Predictive and retrospective modelling of airborne infection risk using monitored carbon dioxide

Fan, S 
Jones, RL 
Noakes, CJ 
Linden, PF 

Change log

jats:p The risk of long range, herein ‘airborne', infection needs to be better understood and is especially urgent during the COVID-19 pandemic. We present a method to determine the relative risk of airborne transmission that can be readily deployed with either modelled or monitored COjats:sub2</jats:sub> data and occupancy levels within an indoor space. For spaces regularly, or consistently, occupied by the same group of people, e.g. an open-plan office or a school classroom, we establish protocols to assess the absolute risk of airborne infection of this regular attendance at work or school. We present a methodology to easily calculate the expected number of secondary infections arising from a regular attendee becoming infectious and remaining pre/asymptomatic within these spaces. We demonstrate our model by calculating risks for both a modelled open-plan office and by using monitored data recorded within a small naturally ventilated office. In addition, by inferring ventilation rates from monitored COjats:sub2</jats:sub>, we show that estimates of airborne infection can be accurately reconstructed, thereby offering scope for more informed retrospective modelling should outbreaks occur in spaces where COjats:sub2</jats:sub> is monitored. Well-ventilated spaces appear unlikely to contribute significantly to airborne infection. However, even moderate changes to the conditions within the office, or new variants of the disease, typically result in more troubling predictions. </jats:p>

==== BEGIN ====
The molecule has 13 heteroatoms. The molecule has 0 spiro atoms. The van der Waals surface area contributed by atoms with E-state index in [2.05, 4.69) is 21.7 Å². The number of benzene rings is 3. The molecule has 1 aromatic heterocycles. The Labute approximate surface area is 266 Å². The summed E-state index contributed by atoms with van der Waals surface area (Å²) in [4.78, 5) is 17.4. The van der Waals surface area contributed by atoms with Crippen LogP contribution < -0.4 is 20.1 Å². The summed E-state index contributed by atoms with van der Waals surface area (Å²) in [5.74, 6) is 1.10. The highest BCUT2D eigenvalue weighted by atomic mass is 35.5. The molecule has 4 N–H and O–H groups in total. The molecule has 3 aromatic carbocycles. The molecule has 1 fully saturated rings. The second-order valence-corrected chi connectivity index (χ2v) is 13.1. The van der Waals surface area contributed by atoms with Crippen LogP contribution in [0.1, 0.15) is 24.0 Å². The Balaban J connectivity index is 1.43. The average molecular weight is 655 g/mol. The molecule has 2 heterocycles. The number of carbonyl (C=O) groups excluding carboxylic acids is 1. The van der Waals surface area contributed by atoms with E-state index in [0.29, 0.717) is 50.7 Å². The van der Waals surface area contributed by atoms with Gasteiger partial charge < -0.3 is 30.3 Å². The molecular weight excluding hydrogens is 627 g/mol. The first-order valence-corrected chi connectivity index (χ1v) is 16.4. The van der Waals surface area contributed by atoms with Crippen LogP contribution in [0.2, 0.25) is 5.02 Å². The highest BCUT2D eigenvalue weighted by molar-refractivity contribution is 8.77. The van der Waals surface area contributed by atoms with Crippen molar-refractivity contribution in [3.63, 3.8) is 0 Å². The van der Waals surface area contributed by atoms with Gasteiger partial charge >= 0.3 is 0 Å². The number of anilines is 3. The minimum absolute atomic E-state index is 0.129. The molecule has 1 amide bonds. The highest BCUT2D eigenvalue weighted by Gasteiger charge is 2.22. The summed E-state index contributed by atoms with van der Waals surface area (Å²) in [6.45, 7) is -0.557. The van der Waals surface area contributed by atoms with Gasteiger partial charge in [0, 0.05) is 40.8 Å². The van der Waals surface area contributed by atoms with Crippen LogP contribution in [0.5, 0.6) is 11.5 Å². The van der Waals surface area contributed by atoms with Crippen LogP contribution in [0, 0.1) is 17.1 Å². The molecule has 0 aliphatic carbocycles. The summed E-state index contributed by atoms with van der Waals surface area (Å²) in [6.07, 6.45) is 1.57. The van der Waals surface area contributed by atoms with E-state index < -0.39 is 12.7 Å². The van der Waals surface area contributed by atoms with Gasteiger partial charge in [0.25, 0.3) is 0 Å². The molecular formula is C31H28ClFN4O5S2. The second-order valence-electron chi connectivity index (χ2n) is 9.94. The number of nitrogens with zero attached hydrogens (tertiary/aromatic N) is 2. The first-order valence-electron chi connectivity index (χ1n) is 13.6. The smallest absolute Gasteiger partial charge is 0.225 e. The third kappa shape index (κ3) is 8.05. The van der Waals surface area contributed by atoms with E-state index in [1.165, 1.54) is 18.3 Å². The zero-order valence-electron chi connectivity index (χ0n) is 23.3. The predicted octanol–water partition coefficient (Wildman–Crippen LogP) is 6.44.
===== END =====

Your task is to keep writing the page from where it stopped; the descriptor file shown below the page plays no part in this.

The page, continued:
Publication Date
Online Publication Date
Acceptance Date
Infection modelling, Airborne infection risk, Monitored CO2, COVID-19, Coronavirus SAR-CoV-2
Journal Title
Indoor and Built Environment
Journal ISSN
Volume Title
SAGE Publications
Engineering and Physical Sciences Research Council (EP/N010221/1)
EPSRC (EP/W001411/1)
NERC (NE/V002341/1)